Researchers utilized the controllable sentence simplification model ACCESS, which learns how to control length, amount of paraphrasing, lexical complexity and syntactic complexity to train on mined paraphrase corpora and dynamically create simplifications at inference time. These sentences are then constantly rewritten by rewriting operations (ex. sentence splitting or fusion), and then further filtered to remove noisy text (too much punctuation or low language model probability).
The paraphrase corpora is automatically mined by first computing n-dimensional sentence embeddings for each of the sequences using LASER, a multilingual sentence embedding model that is trained to map sentences of a similar meaning to the same embedding space. Faiss, a data structure that can store large amounts of vectors and search them quickly, is utilized to create indexes of all of these sentence embeddings.
Models are then trained on paraphrased data to produce simplifications by applying the ACCESS control mechanism to leverage advancements in controllable text generations. Control Tokens are tokens that provide oracle information on the target sequence such as amount of compression relative to the original sequence and are given to models at training time. These models are encouraged to rely on these tokens which gives researchers the freedom to select control values that achieve the best SARI on the validation set, and keep those values fixed for the test set.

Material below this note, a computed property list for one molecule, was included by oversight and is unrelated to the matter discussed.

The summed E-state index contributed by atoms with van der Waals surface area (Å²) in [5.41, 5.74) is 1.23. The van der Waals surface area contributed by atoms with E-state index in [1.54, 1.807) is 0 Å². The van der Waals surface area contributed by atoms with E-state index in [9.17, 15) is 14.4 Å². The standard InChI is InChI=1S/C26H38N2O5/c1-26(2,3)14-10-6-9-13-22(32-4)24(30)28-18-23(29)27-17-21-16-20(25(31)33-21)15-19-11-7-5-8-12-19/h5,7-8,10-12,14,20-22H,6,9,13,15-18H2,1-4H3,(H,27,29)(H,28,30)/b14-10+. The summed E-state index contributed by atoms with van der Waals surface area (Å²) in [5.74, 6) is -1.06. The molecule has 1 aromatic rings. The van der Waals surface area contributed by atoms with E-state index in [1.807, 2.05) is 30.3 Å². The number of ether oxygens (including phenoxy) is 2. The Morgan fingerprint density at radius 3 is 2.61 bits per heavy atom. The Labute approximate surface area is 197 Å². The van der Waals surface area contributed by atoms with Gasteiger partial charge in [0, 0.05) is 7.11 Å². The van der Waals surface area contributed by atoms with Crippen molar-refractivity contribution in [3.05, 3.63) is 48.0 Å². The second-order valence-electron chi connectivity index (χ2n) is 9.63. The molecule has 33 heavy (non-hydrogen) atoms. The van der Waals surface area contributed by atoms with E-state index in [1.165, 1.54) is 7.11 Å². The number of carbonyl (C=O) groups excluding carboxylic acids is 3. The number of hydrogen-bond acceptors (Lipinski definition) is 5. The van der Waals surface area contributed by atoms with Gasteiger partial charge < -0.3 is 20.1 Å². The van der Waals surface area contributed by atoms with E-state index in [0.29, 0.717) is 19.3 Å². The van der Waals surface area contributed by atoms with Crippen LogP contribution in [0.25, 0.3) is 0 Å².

The models are also trained with noising functions such as span-based masking or shuffling sentence ordering. This is to leverage the models to further extend the unsupervised approach to text simplification.
Researchers proposed an unsupervised approach to text simplification that utilized controllable generation mechanisms and pretraining with large scale mining of paraphrases from the web. These help achieve state-of-the-art performance results that surpass previous models in previously published English, French, and Spanish. Researchers plan to further expand how to approach more languages and types of simplifications.